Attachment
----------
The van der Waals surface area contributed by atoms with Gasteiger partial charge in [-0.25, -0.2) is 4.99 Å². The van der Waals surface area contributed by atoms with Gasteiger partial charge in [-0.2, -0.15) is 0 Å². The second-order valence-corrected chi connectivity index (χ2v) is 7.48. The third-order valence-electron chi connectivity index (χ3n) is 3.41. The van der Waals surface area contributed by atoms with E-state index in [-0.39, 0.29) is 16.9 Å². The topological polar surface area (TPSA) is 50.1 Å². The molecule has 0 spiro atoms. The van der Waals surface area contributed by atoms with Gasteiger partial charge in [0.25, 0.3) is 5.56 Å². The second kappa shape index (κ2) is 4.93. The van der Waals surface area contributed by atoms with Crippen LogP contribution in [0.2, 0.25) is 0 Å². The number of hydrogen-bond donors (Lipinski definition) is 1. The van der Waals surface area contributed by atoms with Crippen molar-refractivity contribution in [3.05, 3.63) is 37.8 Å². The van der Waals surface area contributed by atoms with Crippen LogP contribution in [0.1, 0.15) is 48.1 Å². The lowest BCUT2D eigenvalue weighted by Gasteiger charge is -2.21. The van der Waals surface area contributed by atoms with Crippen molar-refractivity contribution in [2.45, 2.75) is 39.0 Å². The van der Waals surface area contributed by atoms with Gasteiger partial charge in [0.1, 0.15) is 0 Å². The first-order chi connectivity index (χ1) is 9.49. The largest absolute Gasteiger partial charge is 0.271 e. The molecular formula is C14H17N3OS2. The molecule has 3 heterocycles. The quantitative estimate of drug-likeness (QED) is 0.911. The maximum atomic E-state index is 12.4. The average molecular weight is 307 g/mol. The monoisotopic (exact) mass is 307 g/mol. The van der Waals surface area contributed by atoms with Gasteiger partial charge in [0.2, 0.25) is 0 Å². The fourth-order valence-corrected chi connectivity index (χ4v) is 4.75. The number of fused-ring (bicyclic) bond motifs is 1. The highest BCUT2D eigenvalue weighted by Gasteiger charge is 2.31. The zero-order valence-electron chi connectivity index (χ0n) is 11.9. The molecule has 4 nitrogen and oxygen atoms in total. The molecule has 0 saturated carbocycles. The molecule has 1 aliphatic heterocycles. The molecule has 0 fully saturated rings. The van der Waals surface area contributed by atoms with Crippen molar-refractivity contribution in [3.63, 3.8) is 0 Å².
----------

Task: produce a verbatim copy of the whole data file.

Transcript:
The van der Waals surface area contributed by atoms with Gasteiger partial charge in [-0.25, -0.2) is 4.99 Å². The van der Waals surface area contributed by atoms with Gasteiger partial charge in [-0.2, -0.15) is 0 Å². The second-order valence-corrected chi connectivity index (χ2v) is 7.48. The third-order valence-electron chi connectivity index (χ3n) is 3.41. The van der Waals surface area contributed by atoms with E-state index in [-0.39, 0.29) is 16.9 Å². The topological polar surface area (TPSA) is 50.1 Å². The molecule has 0 spiro atoms. The van der Waals surface area contributed by atoms with Gasteiger partial charge in [0.25, 0.3) is 5.56 Å². The second kappa shape index (κ2) is 4.93. The van der Waals surface area contributed by atoms with Crippen LogP contribution in [0.2, 0.25) is 0 Å². The number of hydrogen-bond donors (Lipinski definition) is 1. The van der Waals surface area contributed by atoms with Crippen molar-refractivity contribution in [3.05, 3.63) is 37.8 Å². The van der Waals surface area contributed by atoms with Crippen LogP contribution in [0.1, 0.15) is 48.1 Å². The lowest BCUT2D eigenvalue weighted by Gasteiger charge is -2.21. The van der Waals surface area contributed by atoms with Crippen molar-refractivity contribution in [2.45, 2.75) is 39.0 Å². The van der Waals surface area contributed by atoms with Gasteiger partial charge in [0.1, 0.15) is 0 Å². The first-order chi connectivity index (χ1) is 9.49. The largest absolute Gasteiger partial charge is 0.271 e. The molecular formula is C14H17N3OS2. The molecule has 3 heterocycles. The quantitative estimate of drug-likeness (QED) is 0.911. The maximum atomic E-state index is 12.4. The average molecular weight is 307 g/mol. The monoisotopic (exact) mass is 307 g/mol. The van der Waals surface area contributed by atoms with Gasteiger partial charge in [0.2, 0.25) is 0 Å². The fourth-order valence-corrected chi connectivity index (χ4v) is 4.75. The number of fused-ring (bicyclic) bond motifs is 1. The highest BCUT2D eigenvalue weighted by Gasteiger charge is 2.31. The zero-order valence-electron chi connectivity index (χ0n) is 11.9. The molecule has 4 nitrogen and oxygen atoms in total. The molecule has 0 saturated carbocycles. The molecule has 1 aliphatic heterocycles. The molecule has 0 fully saturated rings. The van der Waals surface area contributed by atoms with Crippen molar-refractivity contribution in [3.63, 3.8) is 0 Å².